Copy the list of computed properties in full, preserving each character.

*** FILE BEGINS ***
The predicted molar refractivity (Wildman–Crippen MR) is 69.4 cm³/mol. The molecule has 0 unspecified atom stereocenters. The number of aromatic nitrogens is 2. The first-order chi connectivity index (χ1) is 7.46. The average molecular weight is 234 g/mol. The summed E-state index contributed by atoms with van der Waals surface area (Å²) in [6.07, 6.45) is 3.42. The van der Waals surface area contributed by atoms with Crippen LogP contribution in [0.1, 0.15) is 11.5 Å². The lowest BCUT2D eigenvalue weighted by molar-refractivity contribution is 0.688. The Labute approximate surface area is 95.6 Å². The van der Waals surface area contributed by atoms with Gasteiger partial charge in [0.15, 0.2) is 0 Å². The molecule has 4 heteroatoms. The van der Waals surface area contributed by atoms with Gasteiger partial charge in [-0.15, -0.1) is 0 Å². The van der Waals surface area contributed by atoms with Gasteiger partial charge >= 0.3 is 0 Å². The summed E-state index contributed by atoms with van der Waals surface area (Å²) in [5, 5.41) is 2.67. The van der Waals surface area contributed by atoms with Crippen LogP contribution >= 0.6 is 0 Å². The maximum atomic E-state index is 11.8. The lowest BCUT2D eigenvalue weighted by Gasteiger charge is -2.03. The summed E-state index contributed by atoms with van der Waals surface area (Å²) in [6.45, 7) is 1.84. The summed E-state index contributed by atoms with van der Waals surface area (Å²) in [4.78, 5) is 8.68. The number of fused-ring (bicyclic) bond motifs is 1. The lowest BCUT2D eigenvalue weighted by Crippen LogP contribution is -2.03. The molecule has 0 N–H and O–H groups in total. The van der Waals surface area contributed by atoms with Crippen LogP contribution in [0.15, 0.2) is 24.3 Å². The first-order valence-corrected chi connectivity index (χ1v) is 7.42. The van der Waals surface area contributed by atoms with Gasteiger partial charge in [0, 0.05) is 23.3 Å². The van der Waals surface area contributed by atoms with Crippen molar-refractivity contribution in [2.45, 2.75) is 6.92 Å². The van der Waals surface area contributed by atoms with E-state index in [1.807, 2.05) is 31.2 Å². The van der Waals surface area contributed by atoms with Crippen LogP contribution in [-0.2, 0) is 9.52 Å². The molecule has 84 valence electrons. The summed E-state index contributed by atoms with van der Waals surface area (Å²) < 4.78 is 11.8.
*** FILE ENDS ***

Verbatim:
The predicted molar refractivity (Wildman–Crippen MR) is 69.4 cm³/mol. The molecule has 0 unspecified atom stereocenters. The number of aromatic nitrogens is 2. The first-order chi connectivity index (χ1) is 7.46. The average molecular weight is 234 g/mol. The summed E-state index contributed by atoms with van der Waals surface area (Å²) in [6.07, 6.45) is 3.42. The van der Waals surface area contributed by atoms with Crippen LogP contribution in [0.1, 0.15) is 11.5 Å². The lowest BCUT2D eigenvalue weighted by molar-refractivity contribution is 0.688. The Labute approximate surface area is 95.6 Å². The van der Waals surface area contributed by atoms with Gasteiger partial charge in [0.15, 0.2) is 0 Å². The molecule has 4 heteroatoms. The van der Waals surface area contributed by atoms with Gasteiger partial charge in [-0.15, -0.1) is 0 Å². The van der Waals surface area contributed by atoms with Gasteiger partial charge >= 0.3 is 0 Å². The summed E-state index contributed by atoms with van der Waals surface area (Å²) in [5, 5.41) is 2.67. The van der Waals surface area contributed by atoms with Crippen LogP contribution >= 0.6 is 0 Å². The maximum atomic E-state index is 11.8. The lowest BCUT2D eigenvalue weighted by Gasteiger charge is -2.03. The summed E-state index contributed by atoms with van der Waals surface area (Å²) in [6.45, 7) is 1.84. The summed E-state index contributed by atoms with van der Waals surface area (Å²) in [4.78, 5) is 8.68. The number of fused-ring (bicyclic) bond motifs is 1. The lowest BCUT2D eigenvalue weighted by Crippen LogP contribution is -2.03. The molecule has 0 N–H and O–H groups in total. The van der Waals surface area contributed by atoms with Crippen LogP contribution in [0.15, 0.2) is 24.3 Å². The first-order valence-corrected chi connectivity index (χ1v) is 7.42. The van der Waals surface area contributed by atoms with Gasteiger partial charge in [0, 0.05) is 23.3 Å². The van der Waals surface area contributed by atoms with Crippen molar-refractivity contribution in [2.45, 2.75) is 6.92 Å². The van der Waals surface area contributed by atoms with E-state index in [1.807, 2.05) is 31.2 Å². The van der Waals surface area contributed by atoms with Crippen LogP contribution in [-0.2, 0) is 9.52 Å². The molecule has 84 valence electrons. The summed E-state index contributed by atoms with van der Waals surface area (Å²) < 4.78 is 11.8.